Making errors is a usual way of learning. While naming your business, it is very likely you won’t grab it in the first trial. Often, on this stage, you may find yourself choosing a long business name thinking it is the perfect option. However, catchy and memorability is two medals that a good name must win. Remember, the name of your venture is the business conversation kick starter. It is not all about what you do.
Also, naming your business is the first critical decision. It will determine whether your business will head north or will go south immediately you launch it. Here are three killer errors to avoid when naming your business:
Ignoring a trademark search
How would you feel if you launch your business, start active marketing and promotion, only to find that the name you are using is someone else property? Definitely, this can be a heartbreaking moment. While you might think you are developing a unique business name, it is possible that somebody came up with the exact name some days ago. In this regard, you should avoid the mistake of not consulting Google to check on the patent and trademarks. If they are not available, you need to move on and register it as your trademark.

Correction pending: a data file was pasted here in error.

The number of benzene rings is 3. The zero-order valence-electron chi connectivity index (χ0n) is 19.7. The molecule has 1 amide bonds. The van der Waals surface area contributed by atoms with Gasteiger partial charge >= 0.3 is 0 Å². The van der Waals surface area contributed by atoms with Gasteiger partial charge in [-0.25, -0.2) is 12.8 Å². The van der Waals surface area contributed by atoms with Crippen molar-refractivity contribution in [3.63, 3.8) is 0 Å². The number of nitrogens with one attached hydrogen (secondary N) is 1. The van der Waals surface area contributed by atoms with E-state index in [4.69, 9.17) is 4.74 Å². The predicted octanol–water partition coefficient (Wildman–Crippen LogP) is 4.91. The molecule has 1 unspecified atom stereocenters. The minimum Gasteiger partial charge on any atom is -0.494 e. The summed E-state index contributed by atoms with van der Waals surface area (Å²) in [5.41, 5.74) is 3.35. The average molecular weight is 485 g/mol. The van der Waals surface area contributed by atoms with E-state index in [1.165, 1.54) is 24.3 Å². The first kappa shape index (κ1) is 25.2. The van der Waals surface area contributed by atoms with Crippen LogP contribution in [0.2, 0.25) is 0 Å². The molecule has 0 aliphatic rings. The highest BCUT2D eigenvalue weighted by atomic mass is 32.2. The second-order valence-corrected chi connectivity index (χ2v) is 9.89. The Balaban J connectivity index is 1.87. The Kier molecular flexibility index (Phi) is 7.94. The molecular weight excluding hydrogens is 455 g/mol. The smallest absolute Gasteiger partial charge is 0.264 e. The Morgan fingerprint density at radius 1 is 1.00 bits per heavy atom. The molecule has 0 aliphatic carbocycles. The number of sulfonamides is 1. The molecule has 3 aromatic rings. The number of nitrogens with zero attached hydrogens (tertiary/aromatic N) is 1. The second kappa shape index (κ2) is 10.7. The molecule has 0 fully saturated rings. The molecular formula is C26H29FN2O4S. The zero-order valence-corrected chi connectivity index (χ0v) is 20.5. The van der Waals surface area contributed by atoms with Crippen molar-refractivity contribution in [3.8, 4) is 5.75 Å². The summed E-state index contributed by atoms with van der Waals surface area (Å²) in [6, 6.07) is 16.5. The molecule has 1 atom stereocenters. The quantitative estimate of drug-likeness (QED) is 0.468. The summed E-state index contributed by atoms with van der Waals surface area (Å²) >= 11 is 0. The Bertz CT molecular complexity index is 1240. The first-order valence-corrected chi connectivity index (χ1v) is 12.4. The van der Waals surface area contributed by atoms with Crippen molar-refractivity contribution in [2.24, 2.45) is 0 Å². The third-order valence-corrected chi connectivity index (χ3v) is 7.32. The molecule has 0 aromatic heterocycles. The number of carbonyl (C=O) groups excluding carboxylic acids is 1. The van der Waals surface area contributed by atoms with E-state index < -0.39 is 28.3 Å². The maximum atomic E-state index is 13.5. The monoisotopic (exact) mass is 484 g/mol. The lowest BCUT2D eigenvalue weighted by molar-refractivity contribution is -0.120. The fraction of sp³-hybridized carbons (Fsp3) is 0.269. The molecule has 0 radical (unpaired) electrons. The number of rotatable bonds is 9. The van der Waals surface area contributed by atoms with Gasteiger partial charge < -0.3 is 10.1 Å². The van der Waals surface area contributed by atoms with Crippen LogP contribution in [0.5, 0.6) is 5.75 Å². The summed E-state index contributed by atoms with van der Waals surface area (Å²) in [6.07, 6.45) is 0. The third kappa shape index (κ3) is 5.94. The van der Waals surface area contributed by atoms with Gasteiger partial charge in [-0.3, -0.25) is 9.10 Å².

Going for generic names
Even though simplicity is a requirement when naming your business, you should not go for generic names. For instance, you call your business 123 ltd. How would one determine the services you offer or which industry you operate in? Remember, being unique is the other requirement for simplicity. When you look so common, people will see you as a joker. No one will expect a serious entrepreneur name his/her business XYZ or ABCD. As such, if you want to attract customers and sound professional, always avoid generic terms as your business names.
Testing your vocabularies
Naming a business should not involve taking a dictionary and finding the newest word. The goal of your customers is to remember your business name the next time they want to shop. They do not have an interest in what it means. Hence, do not use the process to show your fluency in English or any native language. You need to attract customers not fans or potential students.
For this reason, keep your dictionary for checking meanings after reading newspapers or business journals. So, to stand out, avoid using vocabularies and complicated words as your business names.
If you’re just starting a business deciding what to call it can be trickier than naming your baby! Some guidance to get you thinking about it the right way. https://t.co/cbbsPgIDUR
— Rosie Forsyth (@Wilkins_Co) 12 de marzo de 2018